|Title||A Pre-Disaster Multi-Hazard Damage and Economic Loss Estimation Model Conference Paper 2014|
|Publication Type||Conference Paper|
|Year of Publication||2015|
|Authors||Rajabifard, A, Ulubasoglu, M, Potts, K, Rahman, M, Kalantari, M, Bhattacharya, P|
|Conference Name||Bushfire and Natural Hazards CRC and AFAC Wellington Conference 2014|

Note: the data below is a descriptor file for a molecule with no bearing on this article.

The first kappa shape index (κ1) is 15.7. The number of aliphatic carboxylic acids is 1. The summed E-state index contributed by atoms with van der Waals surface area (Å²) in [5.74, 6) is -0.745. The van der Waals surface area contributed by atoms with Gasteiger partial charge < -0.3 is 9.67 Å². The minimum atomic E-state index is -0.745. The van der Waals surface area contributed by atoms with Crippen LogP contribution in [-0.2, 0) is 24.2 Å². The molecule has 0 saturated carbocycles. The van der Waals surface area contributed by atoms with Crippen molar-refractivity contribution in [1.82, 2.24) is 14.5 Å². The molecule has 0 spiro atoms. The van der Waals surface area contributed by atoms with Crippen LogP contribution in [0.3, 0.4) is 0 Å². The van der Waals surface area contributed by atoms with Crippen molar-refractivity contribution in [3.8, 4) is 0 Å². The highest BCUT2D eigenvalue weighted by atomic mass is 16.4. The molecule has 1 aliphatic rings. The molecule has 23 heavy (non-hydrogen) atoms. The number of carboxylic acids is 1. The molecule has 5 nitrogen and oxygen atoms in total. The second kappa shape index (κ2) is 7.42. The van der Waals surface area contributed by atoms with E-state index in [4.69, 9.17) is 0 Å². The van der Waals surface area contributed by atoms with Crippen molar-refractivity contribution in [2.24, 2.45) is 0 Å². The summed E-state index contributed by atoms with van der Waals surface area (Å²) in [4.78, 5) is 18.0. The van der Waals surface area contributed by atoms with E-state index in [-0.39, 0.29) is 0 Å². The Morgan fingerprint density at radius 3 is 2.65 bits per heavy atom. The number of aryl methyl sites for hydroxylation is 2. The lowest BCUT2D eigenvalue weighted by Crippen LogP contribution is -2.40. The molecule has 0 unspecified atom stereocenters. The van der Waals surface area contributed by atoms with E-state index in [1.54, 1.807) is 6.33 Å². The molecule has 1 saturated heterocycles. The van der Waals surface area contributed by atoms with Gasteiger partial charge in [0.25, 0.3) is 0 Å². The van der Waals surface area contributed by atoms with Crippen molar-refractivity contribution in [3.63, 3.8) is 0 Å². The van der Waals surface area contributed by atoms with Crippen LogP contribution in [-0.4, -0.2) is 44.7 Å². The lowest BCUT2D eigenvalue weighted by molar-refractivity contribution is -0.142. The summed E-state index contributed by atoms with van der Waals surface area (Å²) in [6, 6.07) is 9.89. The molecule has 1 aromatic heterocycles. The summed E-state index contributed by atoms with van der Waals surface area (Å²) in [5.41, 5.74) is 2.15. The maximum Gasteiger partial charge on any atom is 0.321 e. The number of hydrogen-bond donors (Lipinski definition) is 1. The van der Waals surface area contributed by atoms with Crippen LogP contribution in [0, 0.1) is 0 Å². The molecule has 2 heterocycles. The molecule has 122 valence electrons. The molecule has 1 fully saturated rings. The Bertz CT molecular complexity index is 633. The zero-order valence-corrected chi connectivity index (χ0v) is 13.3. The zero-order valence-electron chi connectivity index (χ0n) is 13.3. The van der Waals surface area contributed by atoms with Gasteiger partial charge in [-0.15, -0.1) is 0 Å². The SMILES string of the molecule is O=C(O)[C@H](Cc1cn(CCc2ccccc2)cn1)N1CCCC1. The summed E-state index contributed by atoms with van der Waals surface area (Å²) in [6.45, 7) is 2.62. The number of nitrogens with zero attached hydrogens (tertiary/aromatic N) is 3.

Australia has witnessed a series of natural disasters throughout history that significantly affects its development trajectory. Examples include: cyclones Mahina (1899) in northern Queensland and Tracy (1974) in Darwin; floods in New South Wales (1955) and South-east Queensland (1974; 2011; 2012); earthquake in Newcastle (1989); landslide in Thredbo (1997); and bushfires in Victoria, South Australia, Tasmania and Australia Capital Territory (Black Saturday 2009; Canberra Fires 2003; Ash Wednesday 1983; Black Tuesday 1967; and Black Friday 1939). The resulting economic impact of these natural disasters is estimated to cost an average of AU$1.14 billion annually (BTE, 2001). This alarming statistic alone, along with its ever growing vulnerability due to rapid economic expansion in Australia, makes natural disasters a high priority issue for policy makers. In recent catastrophic natural disaster events, the emergency response of Australia has proven to be very effective at saving human lives. However the mitigation and preparedness of disaster risk reduction (DRR) appear to be less successful in avoiding the adverse economic impacts of natural disasters. One of the significant problems observed in this connection is the lack of effort to estimate the full economic impact of natural hazards, taking into account all the affected sections of the economy. This effort should consider not only the primary effects of the natural disasters, but also its secondary effects due to losses propagated through the economy arising out of possible inter-sectoral linkages. In order to achieve a paradigm shift from reactive response to a proactive risk reduction culture, disaster risk reduction measures need to be integrated into the economic development process. With this in mind, this paper discusses the shortcomings of current approaches and identifies the steps required for developing a system for increasing the disaster risk resilience of Australia.